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Posts Tagged ‘We think that Paradise and Calvary’

Hymn to God, My God, in My Sickness

 Since I am coming to that holy room,
        Where, with thy choir of saints for evermore,
    I shall be made thy music; as I come
        I tune the instrument here at the door,
        And what I must do then, think here before.

    Whilst my physicians by their love are grown
        Cosmographers, and I their map, who lie
    Flat on this bed, that by them may be shown
        That this is my south-west discovery,
    Per fretum febris, by these straits to die,

  I joy, that in these straits I see my west;
      For, though their currents yield return to none,
  What shall my west hurt me? As west and east
      In all flat maps (and I am one) are one,
      So death doth touch the resurrection.

  Is the Pacific Sea my home? Or are
      The eastern riches? Is Jerusalem?
  Anyan, and Magellan, and Gibraltar,
      All straits, and none but straits, are ways to them,
      Whether where Japhet dwelt, or Cham, or Shem.

  We think that Paradise and Calvary,
      Christ’s cross, and Adam’s tree, stood in one place;
  Look, Lord, and find both Adams met in me;
      As the first Adam’s sweat surrounds my face,
      May the last Adam’s blood my soul embrace.

  So, in his purple wrapp’d, receive me, Lord;
      By these his thorns, give me his other crown;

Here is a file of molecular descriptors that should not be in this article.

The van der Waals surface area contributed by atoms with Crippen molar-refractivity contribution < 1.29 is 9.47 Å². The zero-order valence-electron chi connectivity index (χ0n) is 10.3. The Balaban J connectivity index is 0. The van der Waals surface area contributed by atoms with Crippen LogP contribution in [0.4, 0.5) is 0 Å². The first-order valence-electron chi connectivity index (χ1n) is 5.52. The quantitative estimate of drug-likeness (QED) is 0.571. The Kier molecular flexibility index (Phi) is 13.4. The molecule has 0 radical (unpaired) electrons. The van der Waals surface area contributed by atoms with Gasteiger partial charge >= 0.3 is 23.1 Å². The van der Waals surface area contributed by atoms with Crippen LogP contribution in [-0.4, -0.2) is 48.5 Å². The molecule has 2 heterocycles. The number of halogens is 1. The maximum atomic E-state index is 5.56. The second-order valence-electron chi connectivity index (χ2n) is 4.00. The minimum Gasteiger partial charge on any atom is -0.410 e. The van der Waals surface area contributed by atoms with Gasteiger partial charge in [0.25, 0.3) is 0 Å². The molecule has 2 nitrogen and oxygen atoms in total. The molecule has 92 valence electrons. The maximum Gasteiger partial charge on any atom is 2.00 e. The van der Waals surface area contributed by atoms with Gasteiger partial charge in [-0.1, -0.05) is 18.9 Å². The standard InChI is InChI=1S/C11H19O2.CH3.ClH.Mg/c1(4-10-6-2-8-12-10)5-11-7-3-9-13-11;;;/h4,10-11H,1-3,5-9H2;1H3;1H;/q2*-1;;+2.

And as to others’ souls I preach’d thy word,
      Be this my text, my sermon to mine own:
  “Therefore that he may raise, the Lord throws down.”

John Donne died this date, 3/31/1631.  Donne was born on Bread Street, 1/24/1573 at London.  He was first educated by Jesuits, then studied at Oxford and later Cambridge.  He was twenty-one when he left the Roman Catholic system though he did not publish his Pseudo-Martyr and Ignatius his Conclave (anti-catholic works) until 1610, 1611 respectfully.  He was ordained for Church of England and became known as one of the more remarkable poet-preachers of his day. Some of his earlier poetry is undesirable but his later works show a clear spiritual side. Devotions upon Emergent Occasions (1623-1624) contains his most quoted line: “No man is an island, entire of itself…any man’s death diminishes me, because I am involved in Mankind.”  A couple other well known lines are “For whom does the bell toll?  It tolls for thee” and “Death be not proud.”

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